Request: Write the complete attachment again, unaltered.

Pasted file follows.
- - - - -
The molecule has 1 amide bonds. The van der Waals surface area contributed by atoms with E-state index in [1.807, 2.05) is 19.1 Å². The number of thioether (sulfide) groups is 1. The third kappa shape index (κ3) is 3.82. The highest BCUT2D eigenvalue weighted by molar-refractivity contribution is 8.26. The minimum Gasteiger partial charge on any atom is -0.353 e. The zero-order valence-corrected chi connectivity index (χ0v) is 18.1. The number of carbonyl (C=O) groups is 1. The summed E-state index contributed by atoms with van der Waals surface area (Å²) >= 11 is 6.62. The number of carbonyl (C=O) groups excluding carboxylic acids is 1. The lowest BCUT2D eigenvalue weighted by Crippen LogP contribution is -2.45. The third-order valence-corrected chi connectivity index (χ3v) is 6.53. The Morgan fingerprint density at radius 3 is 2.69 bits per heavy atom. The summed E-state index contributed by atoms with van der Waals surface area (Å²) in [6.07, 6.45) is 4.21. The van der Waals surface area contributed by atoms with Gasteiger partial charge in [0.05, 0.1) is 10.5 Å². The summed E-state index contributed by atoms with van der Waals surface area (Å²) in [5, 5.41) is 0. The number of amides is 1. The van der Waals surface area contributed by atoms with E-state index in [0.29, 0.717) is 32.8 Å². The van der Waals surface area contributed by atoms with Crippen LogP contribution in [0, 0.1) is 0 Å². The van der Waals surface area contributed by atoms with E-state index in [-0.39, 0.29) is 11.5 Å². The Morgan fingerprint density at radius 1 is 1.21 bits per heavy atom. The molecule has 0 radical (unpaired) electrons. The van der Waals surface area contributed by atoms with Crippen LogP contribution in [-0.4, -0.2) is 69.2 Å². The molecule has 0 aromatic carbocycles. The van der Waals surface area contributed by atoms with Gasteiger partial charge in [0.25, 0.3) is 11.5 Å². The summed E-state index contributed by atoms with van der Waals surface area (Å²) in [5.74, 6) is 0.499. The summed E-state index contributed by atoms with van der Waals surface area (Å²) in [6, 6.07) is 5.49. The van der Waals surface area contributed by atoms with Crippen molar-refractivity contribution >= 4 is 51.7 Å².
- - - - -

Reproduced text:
The molecule has 1 amide bonds. The van der Waals surface area contributed by atoms with E-state index in [1.807, 2.05) is 19.1 Å². The number of thioether (sulfide) groups is 1. The third kappa shape index (κ3) is 3.82. The highest BCUT2D eigenvalue weighted by molar-refractivity contribution is 8.26. The minimum Gasteiger partial charge on any atom is -0.353 e. The zero-order valence-corrected chi connectivity index (χ0v) is 18.1. The number of carbonyl (C=O) groups is 1. The summed E-state index contributed by atoms with van der Waals surface area (Å²) >= 11 is 6.62. The number of carbonyl (C=O) groups excluding carboxylic acids is 1. The lowest BCUT2D eigenvalue weighted by Crippen LogP contribution is -2.45. The third-order valence-corrected chi connectivity index (χ3v) is 6.53. The Morgan fingerprint density at radius 3 is 2.69 bits per heavy atom. The summed E-state index contributed by atoms with van der Waals surface area (Å²) in [6.07, 6.45) is 4.21. The van der Waals surface area contributed by atoms with Gasteiger partial charge in [0.05, 0.1) is 10.5 Å². The summed E-state index contributed by atoms with van der Waals surface area (Å²) in [5, 5.41) is 0. The number of amides is 1. The van der Waals surface area contributed by atoms with E-state index in [0.29, 0.717) is 32.8 Å². The van der Waals surface area contributed by atoms with Crippen LogP contribution in [0, 0.1) is 0 Å². The van der Waals surface area contributed by atoms with E-state index in [-0.39, 0.29) is 11.5 Å². The Morgan fingerprint density at radius 1 is 1.21 bits per heavy atom. The molecule has 0 radical (unpaired) electrons. The van der Waals surface area contributed by atoms with Crippen LogP contribution in [-0.4, -0.2) is 69.2 Å². The molecule has 0 aromatic carbocycles. The van der Waals surface area contributed by atoms with Gasteiger partial charge in [0.25, 0.3) is 11.5 Å². The summed E-state index contributed by atoms with van der Waals surface area (Å²) in [5.74, 6) is 0.499. The summed E-state index contributed by atoms with van der Waals surface area (Å²) in [6, 6.07) is 5.49. The van der Waals surface area contributed by atoms with Crippen molar-refractivity contribution >= 4 is 51.7 Å².